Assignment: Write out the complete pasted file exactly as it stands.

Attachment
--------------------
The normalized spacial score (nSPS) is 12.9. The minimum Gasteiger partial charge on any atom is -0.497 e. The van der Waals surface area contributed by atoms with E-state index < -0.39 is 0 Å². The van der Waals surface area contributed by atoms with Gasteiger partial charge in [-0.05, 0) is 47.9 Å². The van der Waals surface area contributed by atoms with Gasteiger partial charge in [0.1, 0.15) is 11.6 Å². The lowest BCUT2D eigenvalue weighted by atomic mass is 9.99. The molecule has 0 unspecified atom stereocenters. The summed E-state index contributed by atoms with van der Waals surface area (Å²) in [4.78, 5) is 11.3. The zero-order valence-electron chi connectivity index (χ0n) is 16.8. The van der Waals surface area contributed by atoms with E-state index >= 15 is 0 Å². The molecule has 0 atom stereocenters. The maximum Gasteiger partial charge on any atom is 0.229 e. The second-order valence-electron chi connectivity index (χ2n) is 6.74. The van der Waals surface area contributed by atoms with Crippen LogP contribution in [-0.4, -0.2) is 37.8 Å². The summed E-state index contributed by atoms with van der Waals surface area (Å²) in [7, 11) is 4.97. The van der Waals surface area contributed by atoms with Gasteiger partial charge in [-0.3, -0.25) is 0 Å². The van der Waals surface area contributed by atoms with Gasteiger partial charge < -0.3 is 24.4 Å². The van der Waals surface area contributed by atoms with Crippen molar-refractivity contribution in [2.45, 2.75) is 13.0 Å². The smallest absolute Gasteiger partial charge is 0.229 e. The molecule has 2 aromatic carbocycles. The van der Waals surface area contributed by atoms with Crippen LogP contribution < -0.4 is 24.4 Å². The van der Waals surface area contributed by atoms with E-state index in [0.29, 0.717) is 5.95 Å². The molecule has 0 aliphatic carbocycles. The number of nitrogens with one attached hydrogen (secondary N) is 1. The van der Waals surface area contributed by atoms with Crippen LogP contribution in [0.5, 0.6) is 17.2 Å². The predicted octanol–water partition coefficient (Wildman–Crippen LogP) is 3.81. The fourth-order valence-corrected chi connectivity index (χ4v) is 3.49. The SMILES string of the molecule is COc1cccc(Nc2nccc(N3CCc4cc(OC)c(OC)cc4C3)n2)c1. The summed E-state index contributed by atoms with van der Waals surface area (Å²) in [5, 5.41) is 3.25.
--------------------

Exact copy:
The normalized spacial score (nSPS) is 12.9. The minimum Gasteiger partial charge on any atom is -0.497 e. The van der Waals surface area contributed by atoms with E-state index < -0.39 is 0 Å². The van der Waals surface area contributed by atoms with Gasteiger partial charge in [-0.05, 0) is 47.9 Å². The van der Waals surface area contributed by atoms with Gasteiger partial charge in [0.1, 0.15) is 11.6 Å². The lowest BCUT2D eigenvalue weighted by atomic mass is 9.99. The molecule has 0 unspecified atom stereocenters. The summed E-state index contributed by atoms with van der Waals surface area (Å²) in [4.78, 5) is 11.3. The zero-order valence-electron chi connectivity index (χ0n) is 16.8. The van der Waals surface area contributed by atoms with E-state index >= 15 is 0 Å². The molecule has 0 atom stereocenters. The maximum Gasteiger partial charge on any atom is 0.229 e. The second-order valence-electron chi connectivity index (χ2n) is 6.74. The van der Waals surface area contributed by atoms with Crippen LogP contribution in [-0.4, -0.2) is 37.8 Å². The summed E-state index contributed by atoms with van der Waals surface area (Å²) in [7, 11) is 4.97. The van der Waals surface area contributed by atoms with Gasteiger partial charge in [-0.3, -0.25) is 0 Å². The van der Waals surface area contributed by atoms with Gasteiger partial charge < -0.3 is 24.4 Å². The van der Waals surface area contributed by atoms with Crippen molar-refractivity contribution in [2.45, 2.75) is 13.0 Å². The smallest absolute Gasteiger partial charge is 0.229 e. The molecule has 2 aromatic carbocycles. The van der Waals surface area contributed by atoms with Crippen LogP contribution < -0.4 is 24.4 Å². The van der Waals surface area contributed by atoms with E-state index in [0.29, 0.717) is 5.95 Å². The molecule has 0 aliphatic carbocycles. The number of nitrogens with one attached hydrogen (secondary N) is 1. The van der Waals surface area contributed by atoms with Crippen LogP contribution in [0.5, 0.6) is 17.2 Å². The predicted octanol–water partition coefficient (Wildman–Crippen LogP) is 3.81. The fourth-order valence-corrected chi connectivity index (χ4v) is 3.49. The SMILES string of the molecule is COc1cccc(Nc2nccc(N3CCc4cc(OC)c(OC)cc4C3)n2)c1. The summed E-state index contributed by atoms with van der Waals surface area (Å²) in [5, 5.41) is 3.25.